Well, I did as I promised. In fact, I did far more than as I that sat through every minute of the Super Bowl, and to be honest I don't know what all the fuss is about. I really don't.
It's great for people interested in big numbers, of course.
And the the average American and more importantly the average Texan likes nothing more than talking down to the rest of the world.
The "World Champions" were crowned and yet the world is invited to watch but not really participate—whereas FIFA and the Olympic movement take their message out to every corner of the world, the NFL expects the world to come to them.
The stadium, Cowboys Stadium, cost $1.3 billion to build—wow, that's quite a lot.
But then when you consider that Wembley cost over $1.5 billion to construct, the US still missed the mark there, but you would never think it the way it was presented to the world.
There were 103,219 people in attendance, which is pretty big really.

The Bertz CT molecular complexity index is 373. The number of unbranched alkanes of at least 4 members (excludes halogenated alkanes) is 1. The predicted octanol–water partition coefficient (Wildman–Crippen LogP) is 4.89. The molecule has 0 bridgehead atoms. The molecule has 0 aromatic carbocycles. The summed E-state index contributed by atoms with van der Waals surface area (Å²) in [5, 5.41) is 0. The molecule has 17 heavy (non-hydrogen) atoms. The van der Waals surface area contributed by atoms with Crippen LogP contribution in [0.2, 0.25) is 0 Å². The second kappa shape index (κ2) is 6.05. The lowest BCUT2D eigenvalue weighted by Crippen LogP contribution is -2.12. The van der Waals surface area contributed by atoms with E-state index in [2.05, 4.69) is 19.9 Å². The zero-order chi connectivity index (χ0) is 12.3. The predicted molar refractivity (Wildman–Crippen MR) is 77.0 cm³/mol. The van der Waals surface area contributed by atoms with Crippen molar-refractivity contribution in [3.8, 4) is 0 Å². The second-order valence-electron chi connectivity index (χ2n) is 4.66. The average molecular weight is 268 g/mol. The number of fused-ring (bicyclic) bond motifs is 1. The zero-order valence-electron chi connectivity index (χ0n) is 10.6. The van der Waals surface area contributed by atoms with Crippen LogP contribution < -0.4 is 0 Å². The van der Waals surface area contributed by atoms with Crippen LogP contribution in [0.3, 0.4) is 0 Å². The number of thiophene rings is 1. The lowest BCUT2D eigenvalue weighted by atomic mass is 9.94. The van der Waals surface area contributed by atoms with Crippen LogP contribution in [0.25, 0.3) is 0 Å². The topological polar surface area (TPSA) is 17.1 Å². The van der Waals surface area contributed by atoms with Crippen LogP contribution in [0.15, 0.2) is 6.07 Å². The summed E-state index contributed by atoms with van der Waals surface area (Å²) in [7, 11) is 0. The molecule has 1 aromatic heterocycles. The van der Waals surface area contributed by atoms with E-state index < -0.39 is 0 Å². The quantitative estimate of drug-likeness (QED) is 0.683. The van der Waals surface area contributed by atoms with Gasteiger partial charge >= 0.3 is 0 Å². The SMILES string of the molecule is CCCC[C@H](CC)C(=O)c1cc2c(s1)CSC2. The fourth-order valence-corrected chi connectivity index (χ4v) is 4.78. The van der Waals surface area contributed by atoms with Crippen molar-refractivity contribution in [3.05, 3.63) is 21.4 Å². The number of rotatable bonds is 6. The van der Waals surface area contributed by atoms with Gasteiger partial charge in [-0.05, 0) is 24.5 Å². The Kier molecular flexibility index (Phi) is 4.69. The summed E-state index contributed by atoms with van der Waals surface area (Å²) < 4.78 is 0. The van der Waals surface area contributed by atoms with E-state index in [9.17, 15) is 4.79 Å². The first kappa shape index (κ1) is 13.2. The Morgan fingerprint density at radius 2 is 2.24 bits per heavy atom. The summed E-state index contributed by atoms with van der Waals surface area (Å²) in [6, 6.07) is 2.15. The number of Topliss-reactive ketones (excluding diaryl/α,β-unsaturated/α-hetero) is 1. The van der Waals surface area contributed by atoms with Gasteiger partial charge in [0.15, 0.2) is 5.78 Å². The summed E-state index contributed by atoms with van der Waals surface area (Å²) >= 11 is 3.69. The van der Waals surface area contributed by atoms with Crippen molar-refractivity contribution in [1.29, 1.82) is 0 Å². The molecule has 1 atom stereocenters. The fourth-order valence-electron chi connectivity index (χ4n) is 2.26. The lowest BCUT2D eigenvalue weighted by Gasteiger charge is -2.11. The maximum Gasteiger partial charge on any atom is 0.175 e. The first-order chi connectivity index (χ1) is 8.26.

Again that isn't anywhere near the largest attendance for a sporting event. Off the top of my head I know that the World Cup Final of Brazil vs Uruguay drew 174,000 people in.
So for me the whole event seems to be over-promoted and somewhat false.
Was Superbowl XLV worth watching?
That said, I was expecting nothing less than hype. The US is good at putting on a show after all.
But then again, maybe not!
The National Anthem was awful on so many levels, but at least it piqued my interest because of it awfulness.
And so to the game, where I watched the players slip and fall on a surface barely playable.
The commentary even suggested that injuries were being caused by the pitch!
The game was so-so, but as I am not a fan of the sport I was more interested in the spectacle.
Halftime was the big moment I was told. Even if the game was poor, the show would "blow me away."
Nope, it was rubbish. It really was.
Another fail there then.
I have no doubt that the game itself had its merits with a big lead being clawed back, turnovers, punt returns and having to punt again etc. But in truth the whole thing really seemed fake to me.
The ex-President George W. Bush was there, as was Condi Rice and a few others, but that just added to the feeling that the Super Bowl was, is and will always be an American event for Americans.
Keeping it that way might be best for all concerned, as then the US can still think itself as the biggest and best and the rest of the world can smirk at the whole thing.